As an example, I Googled "best nutrition plan to lose weight." First, there were over 28 million matches. Runner's World advocated a swapping plan, eating lower calorie choices vs. their higher calorie counterparts. However, they included white frozen bagels, soy burgers, and Subway sandwiches. Too much processed flour and other processed food. To be fair, they did include lentil pasta and spaghetti squash, two foods I would vote for.
In dramatic contrast, Tim Ferriss says to eat only protein foods like eggs & meats, and legumes, and vegetables 6 days a week, and whatever you want on the 7th day. He lost 20 pounds in 30 days. You can make very good food choices on this one, but I found it hard to get enough calories during the 6 meat/beans/vegetables days. If you don't eat enough calories, your metabolism can slow down. And did you notice--no bread at all, unlike the Runner's World diet.
LiveStrong says the Mediterranean Diet is the way to go--"large amounts of fruits, vegetables, whole grains and legumes." Whole grains included, no processed food, minimal eggs and red meat.
Other diets will have you eating one type of food every day, such as soup. Others drastically restrict carbs, but allow unlimited fatty protein sources. So which is the truth? They can't all be right that they are the best way to lose weight.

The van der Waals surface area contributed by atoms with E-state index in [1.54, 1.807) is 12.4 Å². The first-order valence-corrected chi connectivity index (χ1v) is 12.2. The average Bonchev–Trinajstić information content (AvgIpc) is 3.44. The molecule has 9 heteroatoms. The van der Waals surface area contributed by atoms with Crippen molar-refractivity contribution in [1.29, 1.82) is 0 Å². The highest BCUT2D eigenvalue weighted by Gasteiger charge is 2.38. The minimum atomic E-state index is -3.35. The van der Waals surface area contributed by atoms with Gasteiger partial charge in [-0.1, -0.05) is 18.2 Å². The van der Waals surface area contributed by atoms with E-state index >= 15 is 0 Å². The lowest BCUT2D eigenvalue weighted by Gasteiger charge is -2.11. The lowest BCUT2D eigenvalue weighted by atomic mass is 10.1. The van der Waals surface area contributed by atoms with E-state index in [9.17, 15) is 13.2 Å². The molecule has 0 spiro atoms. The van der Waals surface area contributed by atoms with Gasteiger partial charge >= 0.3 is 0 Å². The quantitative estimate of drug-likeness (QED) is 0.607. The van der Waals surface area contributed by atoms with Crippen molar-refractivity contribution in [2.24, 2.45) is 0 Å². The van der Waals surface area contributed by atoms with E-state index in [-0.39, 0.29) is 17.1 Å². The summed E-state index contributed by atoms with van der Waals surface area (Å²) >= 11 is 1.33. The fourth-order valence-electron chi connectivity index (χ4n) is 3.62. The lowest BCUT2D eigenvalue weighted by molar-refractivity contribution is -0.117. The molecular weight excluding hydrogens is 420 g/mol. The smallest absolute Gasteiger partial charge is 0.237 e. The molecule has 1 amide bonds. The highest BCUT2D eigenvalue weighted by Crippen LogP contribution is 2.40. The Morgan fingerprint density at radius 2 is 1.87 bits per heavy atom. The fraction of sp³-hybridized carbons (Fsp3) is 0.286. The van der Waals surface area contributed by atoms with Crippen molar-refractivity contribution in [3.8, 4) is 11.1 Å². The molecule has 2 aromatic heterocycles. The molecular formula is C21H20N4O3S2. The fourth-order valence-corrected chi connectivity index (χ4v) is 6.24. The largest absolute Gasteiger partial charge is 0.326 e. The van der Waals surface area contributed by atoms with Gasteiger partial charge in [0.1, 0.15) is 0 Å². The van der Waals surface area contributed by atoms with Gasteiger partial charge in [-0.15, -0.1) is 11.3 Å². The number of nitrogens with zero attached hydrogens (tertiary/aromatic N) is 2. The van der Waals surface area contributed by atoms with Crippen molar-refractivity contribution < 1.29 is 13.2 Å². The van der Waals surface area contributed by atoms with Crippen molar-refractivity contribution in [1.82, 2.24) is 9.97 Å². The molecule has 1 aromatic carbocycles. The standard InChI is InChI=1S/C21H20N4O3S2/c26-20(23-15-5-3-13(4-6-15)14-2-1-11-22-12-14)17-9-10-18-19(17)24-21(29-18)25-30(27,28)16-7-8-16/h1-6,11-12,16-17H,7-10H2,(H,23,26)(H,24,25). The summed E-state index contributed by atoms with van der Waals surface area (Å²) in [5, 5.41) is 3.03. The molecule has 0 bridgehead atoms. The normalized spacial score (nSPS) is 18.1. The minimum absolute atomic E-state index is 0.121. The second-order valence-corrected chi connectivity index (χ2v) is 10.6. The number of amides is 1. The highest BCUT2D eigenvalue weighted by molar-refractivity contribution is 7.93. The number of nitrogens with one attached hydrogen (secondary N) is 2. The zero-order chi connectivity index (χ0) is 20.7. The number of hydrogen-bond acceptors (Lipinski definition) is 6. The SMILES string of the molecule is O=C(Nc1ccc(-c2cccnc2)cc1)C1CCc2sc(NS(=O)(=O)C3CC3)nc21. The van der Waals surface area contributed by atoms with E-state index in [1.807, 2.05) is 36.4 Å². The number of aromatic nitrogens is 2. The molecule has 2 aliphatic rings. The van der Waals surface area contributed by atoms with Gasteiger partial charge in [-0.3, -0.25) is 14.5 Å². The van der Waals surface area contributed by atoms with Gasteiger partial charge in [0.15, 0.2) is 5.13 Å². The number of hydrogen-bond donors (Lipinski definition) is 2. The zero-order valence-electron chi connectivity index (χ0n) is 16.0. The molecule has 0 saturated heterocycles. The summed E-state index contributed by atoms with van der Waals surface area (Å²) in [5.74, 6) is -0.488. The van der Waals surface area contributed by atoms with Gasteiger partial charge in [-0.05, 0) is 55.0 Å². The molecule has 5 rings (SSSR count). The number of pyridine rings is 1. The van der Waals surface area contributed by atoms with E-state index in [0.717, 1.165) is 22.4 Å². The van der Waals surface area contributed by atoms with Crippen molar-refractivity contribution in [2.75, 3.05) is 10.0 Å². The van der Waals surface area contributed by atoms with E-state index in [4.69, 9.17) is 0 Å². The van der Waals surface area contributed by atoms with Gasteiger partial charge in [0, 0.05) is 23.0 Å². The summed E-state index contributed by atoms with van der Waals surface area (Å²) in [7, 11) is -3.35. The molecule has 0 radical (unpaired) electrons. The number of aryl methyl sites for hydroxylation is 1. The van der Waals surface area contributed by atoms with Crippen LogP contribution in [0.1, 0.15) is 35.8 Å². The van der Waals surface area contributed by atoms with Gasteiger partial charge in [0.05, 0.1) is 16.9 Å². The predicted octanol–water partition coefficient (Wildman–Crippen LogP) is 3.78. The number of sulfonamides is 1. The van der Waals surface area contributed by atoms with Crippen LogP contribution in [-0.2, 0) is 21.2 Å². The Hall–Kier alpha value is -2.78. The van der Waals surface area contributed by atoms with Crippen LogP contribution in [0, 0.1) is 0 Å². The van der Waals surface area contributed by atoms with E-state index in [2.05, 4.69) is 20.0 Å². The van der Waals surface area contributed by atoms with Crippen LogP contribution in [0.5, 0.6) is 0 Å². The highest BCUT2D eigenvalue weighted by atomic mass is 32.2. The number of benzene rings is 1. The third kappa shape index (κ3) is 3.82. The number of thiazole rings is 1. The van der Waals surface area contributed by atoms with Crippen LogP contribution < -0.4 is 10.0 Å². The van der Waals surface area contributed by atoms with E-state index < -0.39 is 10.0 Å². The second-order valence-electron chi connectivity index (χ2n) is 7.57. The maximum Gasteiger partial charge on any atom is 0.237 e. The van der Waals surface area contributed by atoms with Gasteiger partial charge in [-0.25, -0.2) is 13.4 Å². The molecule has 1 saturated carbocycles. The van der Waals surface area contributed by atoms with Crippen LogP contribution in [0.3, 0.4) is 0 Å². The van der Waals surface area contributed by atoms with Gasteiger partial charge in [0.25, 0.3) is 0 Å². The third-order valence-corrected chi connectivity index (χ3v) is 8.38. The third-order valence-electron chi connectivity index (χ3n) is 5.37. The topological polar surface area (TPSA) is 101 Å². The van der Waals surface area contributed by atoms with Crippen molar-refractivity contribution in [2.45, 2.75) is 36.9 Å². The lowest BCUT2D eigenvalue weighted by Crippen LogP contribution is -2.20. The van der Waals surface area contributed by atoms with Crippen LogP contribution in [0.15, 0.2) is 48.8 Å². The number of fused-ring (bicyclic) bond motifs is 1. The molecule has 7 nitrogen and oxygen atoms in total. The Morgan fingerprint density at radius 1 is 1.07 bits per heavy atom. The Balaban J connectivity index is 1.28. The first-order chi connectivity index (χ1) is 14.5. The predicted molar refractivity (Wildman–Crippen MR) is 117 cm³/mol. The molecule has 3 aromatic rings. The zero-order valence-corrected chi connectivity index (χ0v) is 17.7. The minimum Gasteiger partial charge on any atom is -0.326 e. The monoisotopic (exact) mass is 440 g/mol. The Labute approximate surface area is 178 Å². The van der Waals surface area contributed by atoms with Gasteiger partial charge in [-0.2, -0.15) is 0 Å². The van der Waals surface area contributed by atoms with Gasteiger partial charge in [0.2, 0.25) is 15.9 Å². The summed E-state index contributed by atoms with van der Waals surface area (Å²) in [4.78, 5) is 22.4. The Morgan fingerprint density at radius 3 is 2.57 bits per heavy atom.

Where does truth come from? It's popular to say today there is no absolute truth--that truth is where you find it. But then how do you arrive at a sense of right and wrong? Where does that come from? If someone thought it was all right to steal from a neighbor, would that make it true? What about returning extra change you are mistakenly given at a store? If you figure it was the cashier's mistake and they deserve to pay the price, does that make it true? If anything goes--whatever I believe to be true--I would choose to believe that I could eat whatever I want and it had nothing to do with my health. We all know that doesn't work. What is